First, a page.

Allen Adamson, co-founder of Metaforce, a New York-based branding consulting firm, suggests maintaining brand identity is both a priority and a problem for most of these companies. Each of their mascots, Adamson says, has spent decades developing valuable name recognition, which he estimates is worth millions of dollars.
The biggest challenge for these companies is that “the only thing differentiating their brand from the store brand was Aunt Jemima or Uncle Ben,” Adamson told CNN Business. “When you take those characters away, you’re left with a commodity. You pay less for a commodity than you do for a brand. It’s an expensive change and these companies paid a lot of money for these brand equities.”
Here’s where each company stands with its brand overhaul:
Pepsi says it’s been working to come up with a Jemima replacement that maintains the company’s valuable brand recognition. Supply chain issues have delayed the process as well.
“Our consumers are still looking for the Aunt Jemima products they know and love, especially during a time when we’ve seen empty store shelves due to the pandemic,” Joan Cetera, vice president of communications for PepsiCo Foods North America told CNN Business. “It will take time for the changes to fully move through our complex supply chain, but consumers will see changes yet this year and early next [year].”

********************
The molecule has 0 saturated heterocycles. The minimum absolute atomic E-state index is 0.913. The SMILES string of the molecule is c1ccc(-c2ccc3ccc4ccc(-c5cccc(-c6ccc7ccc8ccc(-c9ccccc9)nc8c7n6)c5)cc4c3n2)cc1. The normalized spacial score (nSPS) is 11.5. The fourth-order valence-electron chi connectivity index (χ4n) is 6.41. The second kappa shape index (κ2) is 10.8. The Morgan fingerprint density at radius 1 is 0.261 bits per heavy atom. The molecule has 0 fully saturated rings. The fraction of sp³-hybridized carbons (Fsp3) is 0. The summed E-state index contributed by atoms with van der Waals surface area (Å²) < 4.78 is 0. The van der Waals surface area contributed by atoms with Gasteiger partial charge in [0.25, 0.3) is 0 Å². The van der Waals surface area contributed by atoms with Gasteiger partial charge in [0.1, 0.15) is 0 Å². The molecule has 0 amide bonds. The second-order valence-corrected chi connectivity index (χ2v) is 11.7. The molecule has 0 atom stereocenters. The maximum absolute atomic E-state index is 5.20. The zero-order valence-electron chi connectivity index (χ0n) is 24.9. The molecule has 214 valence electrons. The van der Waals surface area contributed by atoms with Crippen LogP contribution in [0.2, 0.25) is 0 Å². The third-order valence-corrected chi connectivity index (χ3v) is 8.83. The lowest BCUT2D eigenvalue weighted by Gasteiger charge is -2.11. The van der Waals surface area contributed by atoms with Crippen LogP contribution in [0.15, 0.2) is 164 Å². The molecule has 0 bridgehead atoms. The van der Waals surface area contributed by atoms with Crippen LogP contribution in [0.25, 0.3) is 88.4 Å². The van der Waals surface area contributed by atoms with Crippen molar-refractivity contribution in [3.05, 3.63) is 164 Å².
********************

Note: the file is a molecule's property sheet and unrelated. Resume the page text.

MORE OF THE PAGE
Cream of Wheat
“While research indicates the [Black chef] image may be based upon an actual Chicago chef named Frank White, it reminds some consumers of earlier depictions they find offensive,” B&G told CNN Business. “Therefore, we are removing the chef image from all Cream of Wheat packaging.”
Parent company Conagra declined to say when it plans to unveil the new likeness of Mrs. Butterworth, whose famous humanoid bottle shape reminds some of an elderly woman of color when it’s filled with brown maple syrup.
The company noted that it, “can see that our packaging may be interpreted in a way that is wholly inconsistent with our values,” at the time, but acknowledged Monday that same packaging is still available on grocery store shelves today.
“Our brand and packaging review is underway,” a Conagra spokesperson said via email, declining to comment further.
Ben’s Original, aka Uncle Ben’s
“For some, it clearly had overtones of servitude, and that is not the brand that we want to represent,” Fiona Dawson, global president of Mars Food, told CNN Business. “There’s no place for anything in this world that hints at social injustice.”
Mars said its new Ben’s Original name and packaging is still in development and replacing Uncle Ben’s on store shelves globally involves production and distribution-related changes that take “considerable time.”
“We have a responsibility to all of our stakeholders to do this right,” the company said Wednesday. “We remain committed to do it as quickly as possible.”